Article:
Details are discussed further below…

(A2a)  Fire in the Torrens Island substation, trips Barker Inlet peaking plant

The immediate trigger for the prices to skyrocket was the trip of Barker Inlet, the result of a fire in the Torrens Island substation.

As noted in the table above, at 17:39:29 the AEMO published Market Notice 83251 that notified of the trip of Barkers Inlet generator tripping as a result of the fire:


From :              AEMO
To   :              NEMITWEB1
Creation Date :     12/03/2021     17:39:29


Notice ID               :         83251
Notice Type ID          :         POWER SYSTEM EVENTS
Notice Type Description :         Emergency events/conditions
Issue Date              :         12/03/2021
External Reference      :         Non-credible contingency event – SA region – 12/03/2021


Reason :


Non-credible contingency event – SA region – 12/03/2021

At 1708 hrs the Torrens Island Power Station West A and West B 275 kV buses tripped. Barkers Inlet generation (88MW) also tripped.

AEMO did not instruct load shedding.

AEMO has not been advised of any disconnection of bulk electrical load.

The cause of this non credible contingency event is not known at this stage.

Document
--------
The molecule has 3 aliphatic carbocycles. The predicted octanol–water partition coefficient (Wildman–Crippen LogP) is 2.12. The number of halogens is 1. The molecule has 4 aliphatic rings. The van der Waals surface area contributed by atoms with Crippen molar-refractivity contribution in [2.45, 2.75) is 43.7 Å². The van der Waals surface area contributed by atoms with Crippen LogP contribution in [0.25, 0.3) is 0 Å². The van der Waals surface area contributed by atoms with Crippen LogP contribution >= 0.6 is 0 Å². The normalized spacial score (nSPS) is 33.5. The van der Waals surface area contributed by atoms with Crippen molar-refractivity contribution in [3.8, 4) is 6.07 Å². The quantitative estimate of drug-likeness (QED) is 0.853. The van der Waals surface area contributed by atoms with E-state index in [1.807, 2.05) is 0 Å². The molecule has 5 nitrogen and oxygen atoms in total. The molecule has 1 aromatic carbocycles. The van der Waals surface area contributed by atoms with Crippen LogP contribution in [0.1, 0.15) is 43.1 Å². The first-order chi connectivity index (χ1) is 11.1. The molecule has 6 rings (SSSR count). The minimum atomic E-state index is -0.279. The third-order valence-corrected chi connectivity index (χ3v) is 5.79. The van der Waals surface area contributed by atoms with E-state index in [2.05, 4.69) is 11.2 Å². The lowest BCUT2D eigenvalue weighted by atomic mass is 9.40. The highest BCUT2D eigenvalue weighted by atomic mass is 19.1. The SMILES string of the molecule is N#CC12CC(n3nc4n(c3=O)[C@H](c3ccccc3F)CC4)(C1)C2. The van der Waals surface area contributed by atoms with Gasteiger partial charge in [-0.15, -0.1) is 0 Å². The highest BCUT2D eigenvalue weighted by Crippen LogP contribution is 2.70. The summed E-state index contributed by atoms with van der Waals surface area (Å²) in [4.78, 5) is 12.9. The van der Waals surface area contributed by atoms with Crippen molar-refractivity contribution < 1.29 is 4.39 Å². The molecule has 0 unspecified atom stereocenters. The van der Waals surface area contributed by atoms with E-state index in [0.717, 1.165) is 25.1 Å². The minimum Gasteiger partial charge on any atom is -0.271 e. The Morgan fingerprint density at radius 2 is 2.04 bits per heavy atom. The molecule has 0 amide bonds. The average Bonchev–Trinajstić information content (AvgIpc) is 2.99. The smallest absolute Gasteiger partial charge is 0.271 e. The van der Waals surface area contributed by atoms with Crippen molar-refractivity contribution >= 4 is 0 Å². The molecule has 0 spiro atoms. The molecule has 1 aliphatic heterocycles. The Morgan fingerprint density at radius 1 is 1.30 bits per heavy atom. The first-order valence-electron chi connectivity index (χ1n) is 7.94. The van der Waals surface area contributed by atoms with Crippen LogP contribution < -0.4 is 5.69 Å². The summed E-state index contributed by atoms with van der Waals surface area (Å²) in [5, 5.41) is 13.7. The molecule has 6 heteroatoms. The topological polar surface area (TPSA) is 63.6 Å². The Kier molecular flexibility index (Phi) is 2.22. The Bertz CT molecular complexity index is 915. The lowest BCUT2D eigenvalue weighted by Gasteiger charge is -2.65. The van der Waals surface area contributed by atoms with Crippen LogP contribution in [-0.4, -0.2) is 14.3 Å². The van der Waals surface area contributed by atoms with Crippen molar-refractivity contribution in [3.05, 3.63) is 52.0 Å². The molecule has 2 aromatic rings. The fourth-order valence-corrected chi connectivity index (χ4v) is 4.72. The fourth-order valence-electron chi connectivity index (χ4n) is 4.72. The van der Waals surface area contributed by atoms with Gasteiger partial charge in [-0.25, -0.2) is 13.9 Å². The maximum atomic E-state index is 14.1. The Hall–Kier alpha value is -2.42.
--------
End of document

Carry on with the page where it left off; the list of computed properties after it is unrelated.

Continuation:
Manager NEM Real Time Operations


It’s important to note (in terms of the specific sequence of events) that, whilst the trip occurred in the 17:10 dispatch interval (so the drop in output was seen in the 17:15 dispatch interval) the market was not informed of the reason for another 30 minutes.  Useful to keep in mind in reviewing rebidding behaviour when that data is available.

Social media is both a blessing and a curse…

(i)  Social Media – possibly as a blessing

Sometimes the ‘wisdom of crowds’ methodology does help – such as in this tweet about the fire at 18:20 NEM time‘


At 18:42 local time, I believe (so 18:12 NEM time) the SA Metropolitan Fire Service issued this Warning Message.

(ii)  Social Media – possibly as a curse

Unfortunately there were also other examples where the information conveyed was not quite correct in the rush of the moment, such as these two examples: